Tracking with Dogs: The Benefits and How to Get Started

Jaimie Robinson // May 2

There is no worse feeling than shooting an animal and then not finding it. Even the best shot placement can leave you with little or no blood, or rain can wash your trail away. Most hunters know that most times your big game prey do not just fall over within sight. Tracking with dogs takes skill and experience and even the best human trackers lose animals.

There is an increasing trend of utilizing tracking dogs after the shot.

Using tracking dogs to locate animals is legal in all but 9 states. A study done in Oklahoma estimated that about 50% of archery deer that were wounded were recovered. The data is summarized along with other great facts here. While tracking should be part of every hunter's repertoire, after having gone with a dog, I think that calling a dog to a hidden track is always a good idea.

tracking with dogs

If you shoot an animal and wait the appropriate amount of time based on where you think you shot it, unless you see it dead on the ground, you're likely to spend some time searching for it. Realtree Hunting has a really cool interactive model of wait times and what your arrow should look like. I always wait at least an hour unless I see it lying there. With an archery shot, you should know or have a good idea of where you hit the animal. Or, with a double lung or heart shot the kill should happen quickly, waiting that hour should be sufficient for the animal to expire. With a liver shot, you should wait 5-6 hours before going out to look for the animal. For a gut shot, you should wait for at least 10 hours.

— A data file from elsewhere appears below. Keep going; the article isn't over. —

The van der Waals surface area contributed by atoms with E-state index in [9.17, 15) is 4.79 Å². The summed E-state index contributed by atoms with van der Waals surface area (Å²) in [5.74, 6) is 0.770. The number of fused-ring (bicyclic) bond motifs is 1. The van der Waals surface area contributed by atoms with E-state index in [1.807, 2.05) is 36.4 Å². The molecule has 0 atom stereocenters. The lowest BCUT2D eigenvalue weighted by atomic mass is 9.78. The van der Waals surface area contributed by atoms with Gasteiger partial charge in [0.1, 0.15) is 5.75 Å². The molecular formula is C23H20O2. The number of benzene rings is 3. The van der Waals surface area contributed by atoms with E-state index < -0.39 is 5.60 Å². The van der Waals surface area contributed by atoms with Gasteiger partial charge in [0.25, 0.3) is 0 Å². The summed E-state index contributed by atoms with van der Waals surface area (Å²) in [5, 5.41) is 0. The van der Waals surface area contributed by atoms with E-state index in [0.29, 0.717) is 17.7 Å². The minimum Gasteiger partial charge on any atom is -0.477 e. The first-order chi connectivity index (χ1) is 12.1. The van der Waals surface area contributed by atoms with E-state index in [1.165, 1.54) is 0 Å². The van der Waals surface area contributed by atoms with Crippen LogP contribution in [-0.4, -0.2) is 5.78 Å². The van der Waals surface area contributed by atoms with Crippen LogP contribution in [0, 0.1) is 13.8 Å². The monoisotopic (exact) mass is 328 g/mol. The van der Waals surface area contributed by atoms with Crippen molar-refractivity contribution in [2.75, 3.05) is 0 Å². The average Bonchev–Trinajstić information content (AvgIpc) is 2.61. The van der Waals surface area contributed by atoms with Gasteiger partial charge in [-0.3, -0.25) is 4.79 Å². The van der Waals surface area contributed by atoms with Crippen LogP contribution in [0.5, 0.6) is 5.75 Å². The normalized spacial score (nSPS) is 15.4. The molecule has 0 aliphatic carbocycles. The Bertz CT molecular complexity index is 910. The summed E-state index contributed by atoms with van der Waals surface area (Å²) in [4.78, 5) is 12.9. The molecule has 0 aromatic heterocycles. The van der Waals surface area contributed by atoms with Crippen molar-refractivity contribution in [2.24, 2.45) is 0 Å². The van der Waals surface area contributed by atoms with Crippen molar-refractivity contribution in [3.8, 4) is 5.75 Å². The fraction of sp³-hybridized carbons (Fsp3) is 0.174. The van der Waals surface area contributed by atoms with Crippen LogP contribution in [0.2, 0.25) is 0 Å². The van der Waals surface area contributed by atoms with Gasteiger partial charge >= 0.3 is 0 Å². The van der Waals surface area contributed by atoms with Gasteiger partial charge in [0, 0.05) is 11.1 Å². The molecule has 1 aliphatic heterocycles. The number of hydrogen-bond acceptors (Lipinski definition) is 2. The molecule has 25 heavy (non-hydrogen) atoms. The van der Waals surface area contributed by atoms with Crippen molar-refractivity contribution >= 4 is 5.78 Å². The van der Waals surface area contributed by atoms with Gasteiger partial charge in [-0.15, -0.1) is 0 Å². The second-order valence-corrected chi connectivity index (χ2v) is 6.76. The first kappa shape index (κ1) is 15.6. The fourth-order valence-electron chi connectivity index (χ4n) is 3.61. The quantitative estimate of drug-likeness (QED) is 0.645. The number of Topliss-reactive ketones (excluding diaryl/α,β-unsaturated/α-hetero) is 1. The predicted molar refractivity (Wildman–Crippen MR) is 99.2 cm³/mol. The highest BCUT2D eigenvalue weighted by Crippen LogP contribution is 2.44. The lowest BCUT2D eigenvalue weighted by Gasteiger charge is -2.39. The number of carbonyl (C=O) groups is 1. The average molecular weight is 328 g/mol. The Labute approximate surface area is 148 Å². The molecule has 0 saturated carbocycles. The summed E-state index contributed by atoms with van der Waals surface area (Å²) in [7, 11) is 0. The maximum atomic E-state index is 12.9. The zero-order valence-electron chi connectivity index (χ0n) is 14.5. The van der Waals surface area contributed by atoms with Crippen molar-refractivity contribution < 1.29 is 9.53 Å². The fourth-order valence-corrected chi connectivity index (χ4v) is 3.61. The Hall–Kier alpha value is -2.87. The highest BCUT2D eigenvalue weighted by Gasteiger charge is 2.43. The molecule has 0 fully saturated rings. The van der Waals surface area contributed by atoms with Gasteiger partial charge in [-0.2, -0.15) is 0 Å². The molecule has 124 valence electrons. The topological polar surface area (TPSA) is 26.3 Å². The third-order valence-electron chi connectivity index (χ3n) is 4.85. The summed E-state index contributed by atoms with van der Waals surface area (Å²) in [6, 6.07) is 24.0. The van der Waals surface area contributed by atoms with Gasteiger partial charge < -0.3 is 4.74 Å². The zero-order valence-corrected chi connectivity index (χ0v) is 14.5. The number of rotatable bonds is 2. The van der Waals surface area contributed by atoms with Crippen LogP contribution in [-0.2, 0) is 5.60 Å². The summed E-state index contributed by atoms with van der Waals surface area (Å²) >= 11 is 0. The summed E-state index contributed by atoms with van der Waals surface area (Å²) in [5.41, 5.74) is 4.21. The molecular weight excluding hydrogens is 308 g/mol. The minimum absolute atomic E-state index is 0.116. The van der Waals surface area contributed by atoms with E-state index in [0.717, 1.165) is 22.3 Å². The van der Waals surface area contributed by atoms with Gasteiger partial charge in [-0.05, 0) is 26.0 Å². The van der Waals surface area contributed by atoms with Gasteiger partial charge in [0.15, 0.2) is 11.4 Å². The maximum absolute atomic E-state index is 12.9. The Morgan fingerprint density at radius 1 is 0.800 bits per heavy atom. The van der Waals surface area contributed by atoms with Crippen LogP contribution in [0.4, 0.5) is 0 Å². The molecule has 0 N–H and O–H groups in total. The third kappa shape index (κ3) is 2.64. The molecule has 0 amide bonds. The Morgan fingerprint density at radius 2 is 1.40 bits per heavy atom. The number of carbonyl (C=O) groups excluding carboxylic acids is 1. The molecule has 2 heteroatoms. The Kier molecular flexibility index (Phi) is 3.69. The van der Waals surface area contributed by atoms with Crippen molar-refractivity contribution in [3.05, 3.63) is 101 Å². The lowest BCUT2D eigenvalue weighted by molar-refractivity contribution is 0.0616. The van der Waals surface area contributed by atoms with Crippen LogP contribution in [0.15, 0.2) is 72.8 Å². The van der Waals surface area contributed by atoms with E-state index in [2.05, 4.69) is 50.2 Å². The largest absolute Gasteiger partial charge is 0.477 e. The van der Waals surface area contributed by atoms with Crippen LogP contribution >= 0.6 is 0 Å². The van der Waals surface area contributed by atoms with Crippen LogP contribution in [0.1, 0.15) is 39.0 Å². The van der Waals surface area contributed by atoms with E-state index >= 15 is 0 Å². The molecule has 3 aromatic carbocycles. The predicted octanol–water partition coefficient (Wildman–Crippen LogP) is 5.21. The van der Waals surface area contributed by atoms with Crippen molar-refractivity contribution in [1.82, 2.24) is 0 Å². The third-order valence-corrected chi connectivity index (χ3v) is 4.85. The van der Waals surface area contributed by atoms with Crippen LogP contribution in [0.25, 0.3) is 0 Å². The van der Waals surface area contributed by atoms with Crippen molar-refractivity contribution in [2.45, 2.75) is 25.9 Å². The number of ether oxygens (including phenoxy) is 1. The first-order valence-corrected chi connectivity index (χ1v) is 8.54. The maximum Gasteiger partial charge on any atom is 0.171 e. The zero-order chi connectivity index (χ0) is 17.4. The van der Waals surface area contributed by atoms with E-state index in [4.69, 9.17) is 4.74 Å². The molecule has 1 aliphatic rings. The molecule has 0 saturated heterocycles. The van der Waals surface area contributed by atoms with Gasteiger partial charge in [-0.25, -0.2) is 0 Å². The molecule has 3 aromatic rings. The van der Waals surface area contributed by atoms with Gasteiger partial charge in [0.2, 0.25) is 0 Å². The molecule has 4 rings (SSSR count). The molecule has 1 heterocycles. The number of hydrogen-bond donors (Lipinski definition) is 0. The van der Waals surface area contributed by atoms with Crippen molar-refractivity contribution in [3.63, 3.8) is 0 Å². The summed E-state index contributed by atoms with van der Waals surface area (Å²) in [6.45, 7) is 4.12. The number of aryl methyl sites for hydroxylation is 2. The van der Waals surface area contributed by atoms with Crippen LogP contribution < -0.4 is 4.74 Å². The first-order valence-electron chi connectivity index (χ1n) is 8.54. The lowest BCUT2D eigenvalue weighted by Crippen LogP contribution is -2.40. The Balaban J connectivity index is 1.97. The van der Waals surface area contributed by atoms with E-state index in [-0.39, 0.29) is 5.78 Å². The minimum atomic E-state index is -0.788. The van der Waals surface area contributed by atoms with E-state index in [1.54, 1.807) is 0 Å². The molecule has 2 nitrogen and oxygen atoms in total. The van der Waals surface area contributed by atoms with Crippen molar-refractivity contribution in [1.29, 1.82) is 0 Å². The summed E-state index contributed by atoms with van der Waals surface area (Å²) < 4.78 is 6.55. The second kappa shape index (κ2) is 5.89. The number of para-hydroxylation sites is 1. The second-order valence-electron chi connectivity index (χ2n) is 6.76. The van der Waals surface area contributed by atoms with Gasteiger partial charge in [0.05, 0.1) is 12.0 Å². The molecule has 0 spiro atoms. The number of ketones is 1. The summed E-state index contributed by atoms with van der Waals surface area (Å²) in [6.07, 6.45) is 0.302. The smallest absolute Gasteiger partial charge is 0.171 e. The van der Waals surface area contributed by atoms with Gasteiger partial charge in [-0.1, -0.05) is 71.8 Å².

When you track with a tracking dog:

Registered or trained dogs are way more prepared to find that animal as there is nothing that works as hard as a dog with a job. Dogs have 400 times more olfactory receptors and better eyes than humans. I have a group of friends who track with their animals, and like most hunters who have dog-hunting companions, they train all year long.

{Get started training your dog to hunt}

When you track on your own:

When you call a reputable tracker they will ask you about your shot, how long you waited, and how much tracking you did. Romping around the woods and doing grid searches can damage the blood and scent trail that you may not even be able to see. It is always best to pull back and call the trackers. Trackers will often turn you down if you went out too early and bumped the animal or if you started grid searching on your own. I know it is hard, but watching a dog do his job to quickly find an animal is one of the best experiences I have been part of.

tracking dogs

The benefit of using a tracker is that they typically find about 40% of animals that they go out on tracks for. This number can be as low as 25% and as high as 75% depending on their selectivity in choosing tracks to go out on.

Types of Hunting Dogs Used for Tracking

Dogs come in all shapes and sizes, each breed uniquely suited to specific tasks. Similarly, in the realm of tracking, different types of hunting dogs excel in various terrains and scenarios. Let's explore some of the most commonly employed breeds:


Renowned for their exceptional olfactory prowess, Bloodhounds are true scent-tracking experts. With an estimated 300 million scent receptors, their noses are finely tuned instruments capable of discerning even the faintest traces of a wounded animal. Their droopy ears and wrinkled skin only add to their charm, making them a favorite choice among professional trackers.

German Shorthaired Pointers

A versatile and energetic breed, German Shorthaired Pointers possess an innate hunting instinct and a remarkable ability to follow scent trails. Their athleticism and endurance make them ideal companions for tracking in rugged terrains, from dense forests to expansive plains. These loyal dogs combine grace with utility, making them highly sought after by hunters worldwide.

Plott Hounds

Originating from the United States, Plott Hounds are renowned for their tenacity and unwavering determination. Bred specifically for tracking large game, they possess an exceptional sense of smell and an unyielding spirit. Plott Hounds are often favored for their ability to track wounded animals over long distances, making them invaluable assets in challenging hunting expeditions.

Training Methods for Tracking Dogs